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Space Groups & The International Tables for Crystallography

From examination of a space group in ¡°The International Tables for Crystallography¡± Vol. A, you should be able to ascertain the following information:

¡¤ Herman-Mauguin (HM) Symbol (Long, Short)

¡¤ Point Group (HM, Schoenflies)

¡¤ Locate and identify symmetry elements

¡¤ Understand Wyckoff site multiplicity and symmetry

¡¤ Distinguish general and special positions

¡¤ Extinction conditions

¡¤ Identify possible subgroups and supergroups

Understanding the Herman-Mauguin Space Group Symbol

Space groups are typically identified by their short Herman-Mauguin symbol (i.e. Pnma, I4/mmm, etc.). The symmetry elements contained in the short symbol are the minimum number needed to generate all of the remaining symmetry elements. This symbolism is very efficient, condensed form of noting all of the symmetry present in a given space group. We won¡¯t go into all of the details of the space group symbol, but I will expect you to be able to determine the Crystal system, Bravais Lattice and Point group from the short H-M symbol. You should also be able to determine the presence and orientation of certain symmetry elements from the short H-M symbol and vice versa.

The HM space group symbol can be derived from the symmetry elements present using the following logic.

The first letter identifies the centering of the lattice, I will hereafter refer to this as the lattice descriptor :

¡¤ P ® Primitive

¡¤ I ® Body centered

¡¤ F ® Face centered

¡¤ C ® C-centered

¡¤ B ® B-centered

¡¤ A ® A-centered

The next three symbols denote symmetry elements present in certain directions, those directions are as follows:

 Crystal System Symmetry Direction Primary Secondary Tertiary Triclinic None Monoclinic [010] Orthorhombic [100] [010] [001] Tetragonal [001] [100]/[010] [110] Hexagonal/Trigonal [001] [100]/[010] [120]/[11 0] Cubic [100]/[010]/[001] [111] [110]

[100] ¨C Axis parallel or plane perpendicular to the x-axis.

[010] ¨C Axis parallel or plane perpendicular to the y-axis.

[001] ¨C Axis parallel or plane perpendicular to the z-axis.

[110] ¨C Axis parallel or plane perpendicular to the line running at 45¡ã to the x and y axes.

[11 0] ¨C Axis parallel or plane perpendicular to the long face diagonal of the ab face of a hexagonal cell.

[111] ¨C Axis parallel or plane perpendicular to the body diagonal.

For a better understanding see specific examples from class notes. However, with no knowledge of the symmetry diagram we can identify the crystal system from the space group symbol.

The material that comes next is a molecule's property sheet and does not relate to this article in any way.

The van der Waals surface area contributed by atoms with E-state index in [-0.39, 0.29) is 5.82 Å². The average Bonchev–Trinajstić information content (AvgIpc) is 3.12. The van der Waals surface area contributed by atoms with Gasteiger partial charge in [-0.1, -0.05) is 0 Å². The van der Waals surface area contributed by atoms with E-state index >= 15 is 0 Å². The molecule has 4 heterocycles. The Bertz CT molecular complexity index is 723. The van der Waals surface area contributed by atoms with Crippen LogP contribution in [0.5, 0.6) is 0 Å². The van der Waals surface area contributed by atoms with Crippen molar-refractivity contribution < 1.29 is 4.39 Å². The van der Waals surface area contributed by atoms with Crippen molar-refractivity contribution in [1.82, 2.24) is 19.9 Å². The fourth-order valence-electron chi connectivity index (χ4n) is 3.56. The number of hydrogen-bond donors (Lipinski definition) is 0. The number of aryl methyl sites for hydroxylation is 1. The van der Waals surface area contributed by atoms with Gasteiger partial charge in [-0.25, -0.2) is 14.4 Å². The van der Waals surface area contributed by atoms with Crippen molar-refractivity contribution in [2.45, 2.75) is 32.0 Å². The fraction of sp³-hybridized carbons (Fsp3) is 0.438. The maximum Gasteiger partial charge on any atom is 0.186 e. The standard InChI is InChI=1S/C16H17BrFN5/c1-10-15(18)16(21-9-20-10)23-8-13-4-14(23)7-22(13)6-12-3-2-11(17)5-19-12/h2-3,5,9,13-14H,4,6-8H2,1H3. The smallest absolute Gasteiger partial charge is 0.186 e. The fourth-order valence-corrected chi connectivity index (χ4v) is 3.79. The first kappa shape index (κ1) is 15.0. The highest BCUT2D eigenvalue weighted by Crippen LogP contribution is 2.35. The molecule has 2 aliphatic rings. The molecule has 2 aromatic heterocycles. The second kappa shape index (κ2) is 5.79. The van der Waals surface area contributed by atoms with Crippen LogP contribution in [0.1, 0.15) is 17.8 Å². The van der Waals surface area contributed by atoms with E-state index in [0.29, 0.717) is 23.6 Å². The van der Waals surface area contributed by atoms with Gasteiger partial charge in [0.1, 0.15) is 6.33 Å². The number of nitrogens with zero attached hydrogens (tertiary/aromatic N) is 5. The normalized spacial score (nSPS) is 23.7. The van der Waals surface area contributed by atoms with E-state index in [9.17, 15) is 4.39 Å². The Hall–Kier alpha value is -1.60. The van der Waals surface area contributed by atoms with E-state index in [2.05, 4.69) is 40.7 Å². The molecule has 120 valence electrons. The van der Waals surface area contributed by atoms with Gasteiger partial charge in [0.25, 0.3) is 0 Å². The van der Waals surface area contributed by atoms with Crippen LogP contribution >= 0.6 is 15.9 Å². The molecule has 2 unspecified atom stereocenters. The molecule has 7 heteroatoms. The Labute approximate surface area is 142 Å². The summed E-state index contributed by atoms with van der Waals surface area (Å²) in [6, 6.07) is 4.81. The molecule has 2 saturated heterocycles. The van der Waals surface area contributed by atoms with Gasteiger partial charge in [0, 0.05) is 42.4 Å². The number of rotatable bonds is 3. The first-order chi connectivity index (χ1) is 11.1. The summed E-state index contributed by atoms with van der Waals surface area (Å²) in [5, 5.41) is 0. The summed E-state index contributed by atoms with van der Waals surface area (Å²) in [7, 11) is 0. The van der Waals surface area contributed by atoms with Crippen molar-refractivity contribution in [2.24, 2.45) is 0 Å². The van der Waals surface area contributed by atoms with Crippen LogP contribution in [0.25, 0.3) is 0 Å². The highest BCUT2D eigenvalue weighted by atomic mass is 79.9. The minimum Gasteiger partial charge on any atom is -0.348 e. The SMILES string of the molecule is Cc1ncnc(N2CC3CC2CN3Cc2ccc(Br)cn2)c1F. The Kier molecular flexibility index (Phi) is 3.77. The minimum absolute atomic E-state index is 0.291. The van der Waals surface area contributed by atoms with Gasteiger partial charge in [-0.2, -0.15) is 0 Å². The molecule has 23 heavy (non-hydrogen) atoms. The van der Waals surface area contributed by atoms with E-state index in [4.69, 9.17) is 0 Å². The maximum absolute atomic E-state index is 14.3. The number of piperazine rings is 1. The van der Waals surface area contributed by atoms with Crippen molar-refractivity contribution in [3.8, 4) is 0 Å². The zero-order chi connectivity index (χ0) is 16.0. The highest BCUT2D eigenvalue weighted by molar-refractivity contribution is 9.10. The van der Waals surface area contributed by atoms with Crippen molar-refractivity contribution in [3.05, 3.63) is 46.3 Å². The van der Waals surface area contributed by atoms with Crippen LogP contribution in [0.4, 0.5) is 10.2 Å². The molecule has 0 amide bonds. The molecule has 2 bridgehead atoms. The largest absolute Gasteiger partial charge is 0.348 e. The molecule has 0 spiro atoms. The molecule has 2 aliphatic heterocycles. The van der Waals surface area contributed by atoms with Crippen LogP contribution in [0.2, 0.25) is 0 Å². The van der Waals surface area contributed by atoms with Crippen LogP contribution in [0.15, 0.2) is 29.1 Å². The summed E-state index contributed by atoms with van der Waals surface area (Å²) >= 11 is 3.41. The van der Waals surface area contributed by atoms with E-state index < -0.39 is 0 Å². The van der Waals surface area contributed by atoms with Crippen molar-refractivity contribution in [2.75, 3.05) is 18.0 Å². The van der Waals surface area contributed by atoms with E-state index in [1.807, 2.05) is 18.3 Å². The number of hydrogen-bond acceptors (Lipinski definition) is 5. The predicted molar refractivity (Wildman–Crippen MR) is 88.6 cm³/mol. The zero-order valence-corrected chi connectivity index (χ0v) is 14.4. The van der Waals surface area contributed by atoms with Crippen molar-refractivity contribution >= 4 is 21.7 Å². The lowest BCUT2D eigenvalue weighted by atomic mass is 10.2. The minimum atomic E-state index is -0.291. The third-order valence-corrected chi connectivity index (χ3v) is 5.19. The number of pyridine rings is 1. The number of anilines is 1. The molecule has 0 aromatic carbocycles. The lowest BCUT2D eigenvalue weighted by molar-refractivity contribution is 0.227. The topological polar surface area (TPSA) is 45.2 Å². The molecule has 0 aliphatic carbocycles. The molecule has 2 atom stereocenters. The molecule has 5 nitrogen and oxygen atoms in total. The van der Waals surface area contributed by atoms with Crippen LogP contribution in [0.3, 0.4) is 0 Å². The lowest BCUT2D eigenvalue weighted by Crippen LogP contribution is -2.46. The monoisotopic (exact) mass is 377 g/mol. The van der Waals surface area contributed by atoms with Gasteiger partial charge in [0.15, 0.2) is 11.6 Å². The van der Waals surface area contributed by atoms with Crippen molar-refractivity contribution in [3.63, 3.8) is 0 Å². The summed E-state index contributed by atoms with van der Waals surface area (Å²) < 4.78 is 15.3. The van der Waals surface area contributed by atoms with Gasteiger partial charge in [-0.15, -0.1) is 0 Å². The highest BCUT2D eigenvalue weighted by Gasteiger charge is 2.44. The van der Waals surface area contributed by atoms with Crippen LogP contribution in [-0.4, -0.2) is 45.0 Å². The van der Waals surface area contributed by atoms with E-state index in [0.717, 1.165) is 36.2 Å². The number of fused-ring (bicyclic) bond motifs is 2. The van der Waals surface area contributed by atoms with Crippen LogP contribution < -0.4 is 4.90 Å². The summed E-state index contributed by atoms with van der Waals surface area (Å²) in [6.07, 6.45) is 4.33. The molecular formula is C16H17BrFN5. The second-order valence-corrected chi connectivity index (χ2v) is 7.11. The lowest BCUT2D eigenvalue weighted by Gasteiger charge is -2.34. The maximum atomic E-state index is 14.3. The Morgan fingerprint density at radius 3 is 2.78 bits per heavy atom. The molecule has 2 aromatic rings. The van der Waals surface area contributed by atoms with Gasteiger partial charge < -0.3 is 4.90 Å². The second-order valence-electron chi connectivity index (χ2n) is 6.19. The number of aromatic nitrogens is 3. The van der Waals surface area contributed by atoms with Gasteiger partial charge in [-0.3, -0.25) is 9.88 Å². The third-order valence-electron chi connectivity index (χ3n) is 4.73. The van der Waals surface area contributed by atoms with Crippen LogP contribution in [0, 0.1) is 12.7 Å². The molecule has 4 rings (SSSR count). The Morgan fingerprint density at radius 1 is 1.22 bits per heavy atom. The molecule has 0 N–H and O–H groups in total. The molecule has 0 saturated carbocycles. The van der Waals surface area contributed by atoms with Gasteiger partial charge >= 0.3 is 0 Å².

¡¤ Cubic ¨C The secondary symmetry symbol will always be either 3 or ¨C3 (i.e. Ia3, Pm3m, Fd3m)

¡¤ Tetragonal ¨C The primary symmetry symbol will always be either 4, (-4), 41, 42 or 43 (i.e. P41212, I4/m, P4/mcc)

¡¤ Hexagonal ¨C The primary symmetry symbol will always be a 6, (-6), 61, 62, 63, 64 or 65 (i.e. P6mm, P63/mcm)

¡¤ Trigonal ¨C The primary symmetry symbol will always be a 3, (-3) 31 or 32 (i.e P31m, R3, R3c, P312)

¡¤ Orthorhombic ¨C All three symbols following the lattice descriptor will be either mirror planes, glide planes, 2-fold rotation or screw axes (i.e. Pnma, Cmc21, Pnc2)

¡¤ Monoclinic ¨C The lattice descriptor will be followed by either a single mirror plane, glide plane, 2-fold rotation or screw axis or an axis/plane symbol (i.e. Cc, P2, P21/n)

¡¤ Triclinic ¨C The lattice descriptor will be followed by either a 1 or a (-1).

The point group can be determined from the short H-M symbol by converting glide planes to mirror planes and screw axes to rotation axes. For example:

Space Group = Pnma ® Point Group = mmm

Space Group = I4c2 ® Point Group =4m2

Space Group = P42/n ® Point Group = 4/m

Wyckoff Sites

One of the most useful pieces of information contained in the International Tables are the Wyckoff positions. The Wyckoff positions tell us where the atoms in a crystal can be found. To understand how they work consider the monoclinic space group Pm. This space group has only two symmetry elements, both mirror planes perpendicular to the b-axis. One at y = 0 and one at y = ½ (halfway up the unit cell in the b direction). Now let¡¯s place an atom in the unit cell at an arbitrary position, x,y,z. If we now carry out the symmetry operation associated with this space group a second atom will be generated by the mirror plane at x,-y,z. However, if we were to place the atom on one of the mirror planes (its y coordinate would have to be either 0 or ½) then the reflection operation would not create a second atom.

All of the information in the proceeding paragraph is contained in Wyckoff positions section of the International Tables. Pm has three Wyckoff sites as shown in the table below:

 Multiplicity Wyckoff Letter Site Symmetry Coordinates 2 c 1 (1) x,y,z (2) x,-y,z 1 b m x,½,z 1 a m x,0,z

The multiplicity tells us how many atoms are generated by symmetry if we place a single atom at that position. In this case for every atom we insert at an arbitrary position (x,y,z) in the unit cell a second atom will be generated by the mirror plane at x,-y,z. This corresponds to the uppermost Wyckoff position 2c. The letter is simply a label and has no physical meaning. They are assigned alphabetically from the bottom up. The symmetry tells us what symmetry elements the atom resides upon. The uppermost Wyckoff position, corresponding to an atom at an arbitrary position never resides upon any symmetry elements. This Wyckoff position is called the general position. The coordinates column tells us the coordinates of all of the symmetry related atoms (two in this case).